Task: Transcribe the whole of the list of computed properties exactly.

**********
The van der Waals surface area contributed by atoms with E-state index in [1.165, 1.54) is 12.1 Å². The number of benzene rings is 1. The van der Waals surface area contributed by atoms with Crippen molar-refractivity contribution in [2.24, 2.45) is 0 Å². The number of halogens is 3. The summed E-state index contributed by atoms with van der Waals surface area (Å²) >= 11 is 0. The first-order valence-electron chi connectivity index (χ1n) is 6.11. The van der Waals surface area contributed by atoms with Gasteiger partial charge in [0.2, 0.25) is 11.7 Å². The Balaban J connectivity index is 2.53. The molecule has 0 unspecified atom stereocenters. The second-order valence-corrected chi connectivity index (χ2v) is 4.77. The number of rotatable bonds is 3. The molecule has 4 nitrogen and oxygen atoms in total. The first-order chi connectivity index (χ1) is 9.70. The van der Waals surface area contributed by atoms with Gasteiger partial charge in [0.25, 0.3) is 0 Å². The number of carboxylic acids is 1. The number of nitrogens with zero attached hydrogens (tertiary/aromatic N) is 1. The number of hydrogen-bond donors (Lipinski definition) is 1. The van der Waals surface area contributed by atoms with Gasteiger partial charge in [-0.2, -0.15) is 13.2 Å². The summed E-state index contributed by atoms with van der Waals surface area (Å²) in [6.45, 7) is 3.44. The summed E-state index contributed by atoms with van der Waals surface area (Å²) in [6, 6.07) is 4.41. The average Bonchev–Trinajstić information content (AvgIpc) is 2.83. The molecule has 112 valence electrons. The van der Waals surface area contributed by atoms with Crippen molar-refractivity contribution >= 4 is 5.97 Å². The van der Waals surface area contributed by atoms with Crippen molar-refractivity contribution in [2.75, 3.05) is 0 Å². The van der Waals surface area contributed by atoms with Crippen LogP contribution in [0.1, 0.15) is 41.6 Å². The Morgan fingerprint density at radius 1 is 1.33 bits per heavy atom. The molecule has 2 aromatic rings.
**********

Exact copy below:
The van der Waals surface area contributed by atoms with E-state index in [1.165, 1.54) is 12.1 Å². The number of benzene rings is 1. The van der Waals surface area contributed by atoms with Crippen molar-refractivity contribution in [2.24, 2.45) is 0 Å². The number of halogens is 3. The summed E-state index contributed by atoms with van der Waals surface area (Å²) >= 11 is 0. The first-order valence-electron chi connectivity index (χ1n) is 6.11. The van der Waals surface area contributed by atoms with Gasteiger partial charge in [0.2, 0.25) is 11.7 Å². The Balaban J connectivity index is 2.53. The molecule has 0 unspecified atom stereocenters. The second-order valence-corrected chi connectivity index (χ2v) is 4.77. The number of rotatable bonds is 3. The molecule has 4 nitrogen and oxygen atoms in total. The first-order chi connectivity index (χ1) is 9.70. The van der Waals surface area contributed by atoms with Gasteiger partial charge in [0.25, 0.3) is 0 Å². The number of carboxylic acids is 1. The number of nitrogens with zero attached hydrogens (tertiary/aromatic N) is 1. The number of hydrogen-bond donors (Lipinski definition) is 1. The van der Waals surface area contributed by atoms with Gasteiger partial charge in [-0.2, -0.15) is 13.2 Å². The summed E-state index contributed by atoms with van der Waals surface area (Å²) in [6.45, 7) is 3.44. The summed E-state index contributed by atoms with van der Waals surface area (Å²) in [6, 6.07) is 4.41. The average Bonchev–Trinajstić information content (AvgIpc) is 2.83. The molecule has 112 valence electrons. The van der Waals surface area contributed by atoms with Crippen molar-refractivity contribution >= 4 is 5.97 Å². The van der Waals surface area contributed by atoms with Crippen molar-refractivity contribution in [2.75, 3.05) is 0 Å². The van der Waals surface area contributed by atoms with Crippen LogP contribution in [0.1, 0.15) is 41.6 Å². The Morgan fingerprint density at radius 1 is 1.33 bits per heavy atom. The molecule has 2 aromatic rings.